Let’s recall for a moment, after we purchased and Installed Microsoft Office, how many of us will consider customise the Microsoft Word, or Powerpoint application to follow our way of working? Or imagine that every user tries to customize the Microsoft Office interface and make it looks unique by developing new add-in using self-invented API or object library.
I can hear you screaming out loud. “Noooo, that’s ridiculous!”
“Why do you want to do that?” You continue asking.
“You can make use of Microsoft word and Microsoft Powerpoint out of the box after installation, why bother to change it? Besides, if you customized it, my life will turn upside down if all my colleagues’ Microsoft application looks different from each other. Worst when Microsoft rollout new release (which they will), the self invented add-in will become unsupported or I wouldn’t able to upgrade to the latest version and enjoying all the new features of Microsoft because too much add-in were customized.” I can hear you continue to lecture me.
Ok. ok. I hear you loud and clear and it does makes a lot of sense. But to my amazement, we are doing exactly the opposite when comes to implementing GIS project. We still tend to customize every application to make it only uniquely ours, regardless the risk that one day the developer that developed the application might no longer with us. Or the tendency to reinvent the wheel by committing precious resources to do R&D or continue maintaining the aging apps.
We have too many experiences that heavily customized GIS systems cannot be easily scaled or extended because there is inadequate documentation to perform transfer of technology, or the technology is no longer supported; or the resources that has the specific programming skill sets are no longer available.
The following excerpts are extracted from a great whitepaper published by Esri titled “Taking a COTS-based approach to implementing enterprise GIS“. I encourage you to download and read the full text.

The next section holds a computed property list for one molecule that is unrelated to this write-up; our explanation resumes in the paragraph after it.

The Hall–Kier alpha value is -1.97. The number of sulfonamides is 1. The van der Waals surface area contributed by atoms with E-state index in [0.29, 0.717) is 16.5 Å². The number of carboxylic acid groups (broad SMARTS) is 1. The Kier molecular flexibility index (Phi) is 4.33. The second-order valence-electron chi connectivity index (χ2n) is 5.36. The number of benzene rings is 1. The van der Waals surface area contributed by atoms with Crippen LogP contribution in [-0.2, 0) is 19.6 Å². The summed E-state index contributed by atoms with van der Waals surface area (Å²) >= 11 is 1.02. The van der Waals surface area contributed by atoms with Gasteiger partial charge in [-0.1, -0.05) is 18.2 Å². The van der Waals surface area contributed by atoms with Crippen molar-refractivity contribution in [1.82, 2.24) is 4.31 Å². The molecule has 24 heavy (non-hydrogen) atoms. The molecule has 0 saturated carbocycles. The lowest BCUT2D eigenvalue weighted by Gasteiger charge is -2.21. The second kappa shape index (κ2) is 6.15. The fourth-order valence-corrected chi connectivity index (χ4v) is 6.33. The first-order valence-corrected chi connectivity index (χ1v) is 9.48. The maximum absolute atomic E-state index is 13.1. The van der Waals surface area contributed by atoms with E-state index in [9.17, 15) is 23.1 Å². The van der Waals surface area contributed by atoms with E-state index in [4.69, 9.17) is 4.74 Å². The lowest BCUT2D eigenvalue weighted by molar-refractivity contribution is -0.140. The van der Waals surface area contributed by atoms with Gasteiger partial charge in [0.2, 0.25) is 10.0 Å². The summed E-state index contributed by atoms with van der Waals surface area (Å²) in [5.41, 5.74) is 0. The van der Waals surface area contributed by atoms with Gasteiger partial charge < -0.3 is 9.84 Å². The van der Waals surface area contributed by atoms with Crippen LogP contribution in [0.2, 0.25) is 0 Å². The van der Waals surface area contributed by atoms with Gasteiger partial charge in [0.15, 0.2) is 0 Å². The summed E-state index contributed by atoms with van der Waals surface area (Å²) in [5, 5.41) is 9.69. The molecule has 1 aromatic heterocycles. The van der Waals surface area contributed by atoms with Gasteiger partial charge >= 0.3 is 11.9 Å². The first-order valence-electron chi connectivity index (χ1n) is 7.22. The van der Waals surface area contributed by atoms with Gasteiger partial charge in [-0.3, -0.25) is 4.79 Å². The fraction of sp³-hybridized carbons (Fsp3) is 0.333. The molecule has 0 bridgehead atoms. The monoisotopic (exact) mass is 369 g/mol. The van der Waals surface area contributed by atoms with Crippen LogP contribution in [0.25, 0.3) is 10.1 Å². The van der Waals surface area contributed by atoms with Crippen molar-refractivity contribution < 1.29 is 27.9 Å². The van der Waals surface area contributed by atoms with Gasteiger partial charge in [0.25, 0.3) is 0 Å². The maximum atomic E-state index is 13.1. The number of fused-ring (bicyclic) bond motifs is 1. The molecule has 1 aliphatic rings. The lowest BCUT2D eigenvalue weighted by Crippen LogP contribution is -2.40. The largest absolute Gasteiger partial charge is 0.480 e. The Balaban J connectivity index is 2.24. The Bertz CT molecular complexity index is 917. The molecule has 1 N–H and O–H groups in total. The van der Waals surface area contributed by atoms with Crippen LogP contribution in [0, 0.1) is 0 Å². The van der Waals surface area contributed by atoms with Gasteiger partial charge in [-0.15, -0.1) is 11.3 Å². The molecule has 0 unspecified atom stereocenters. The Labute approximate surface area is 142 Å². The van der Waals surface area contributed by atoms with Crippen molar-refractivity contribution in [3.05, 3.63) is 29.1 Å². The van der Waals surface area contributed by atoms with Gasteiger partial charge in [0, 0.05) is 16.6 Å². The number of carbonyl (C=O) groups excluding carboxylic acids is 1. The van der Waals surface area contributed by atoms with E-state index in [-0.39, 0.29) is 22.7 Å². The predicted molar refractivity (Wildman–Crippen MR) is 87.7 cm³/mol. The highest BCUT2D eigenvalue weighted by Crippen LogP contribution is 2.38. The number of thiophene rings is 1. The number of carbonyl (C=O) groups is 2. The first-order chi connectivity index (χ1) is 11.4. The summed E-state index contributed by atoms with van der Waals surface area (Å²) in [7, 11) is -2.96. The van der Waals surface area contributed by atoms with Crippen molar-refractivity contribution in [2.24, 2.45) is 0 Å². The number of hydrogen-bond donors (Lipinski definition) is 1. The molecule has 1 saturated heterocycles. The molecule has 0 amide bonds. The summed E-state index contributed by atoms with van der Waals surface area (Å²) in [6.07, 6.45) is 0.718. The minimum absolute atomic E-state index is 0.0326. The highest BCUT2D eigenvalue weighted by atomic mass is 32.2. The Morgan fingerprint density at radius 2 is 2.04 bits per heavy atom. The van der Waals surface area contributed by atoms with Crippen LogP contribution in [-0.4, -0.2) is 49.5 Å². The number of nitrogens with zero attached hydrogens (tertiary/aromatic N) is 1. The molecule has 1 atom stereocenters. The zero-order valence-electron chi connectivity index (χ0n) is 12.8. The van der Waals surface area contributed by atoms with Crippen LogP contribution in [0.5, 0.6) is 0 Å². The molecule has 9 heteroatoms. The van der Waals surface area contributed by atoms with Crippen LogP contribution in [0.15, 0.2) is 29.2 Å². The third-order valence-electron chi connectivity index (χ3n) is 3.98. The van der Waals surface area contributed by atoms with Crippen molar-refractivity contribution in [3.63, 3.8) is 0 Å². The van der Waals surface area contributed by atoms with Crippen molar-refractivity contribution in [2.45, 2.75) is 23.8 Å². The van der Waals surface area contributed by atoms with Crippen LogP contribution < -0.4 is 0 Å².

For those of you that would like to read only the executive summary of the white paper, I have extracted the following short paragraph for your reading pleasure.
The fundamental premise of a COTS approach is to exploit all the power and functionality the commercial software has to offer, minimizing custom development.
Implementing the COTS approach requires fresh thinking, leadership, and agility. This can be challenging in environments where there is a history of procurements to build custom systems. One key difference is that the COTS approach is predicated on a focus on business goals instead of a list of detailed feature functions. This allows the organization to select the COTS solution that best meets business goals and to implement the COTS solution rapidly with the grain for best results.
This approach asks users to consider new business processes. COTS solutions provide new workflow capabilities based on industry best practices, which are often better than legacy business processes. Traditional systems procurements often fall into the trap of re-creating old workflows out of new software, usually because people and organizations resist change. It takes leadership, communication, and follow-through to overcome the tendency to stick with the familiar (and usually less efficient) legacy workflows.
An additional trap that users must avoid is the temptation to customize rather than configure. Even when a system has been proclaimed a COTS implementation, the best intentions of many people often push systems toward customization. The trade-offs of custom development must be kept in mind during the decision-making process to avoid moving a COTS-based system into a custom or component-based implementation. Many heavily customized COTS systems cannot be easily scaled or extended because there is inadequate design documentation; the technology on which it is based is no longer supported; resources with needed skill sets are no longer available; or the COTS, as opposed to custom, modules are not clearly delineated, creating dependencies between components that minimize the potential for reuse.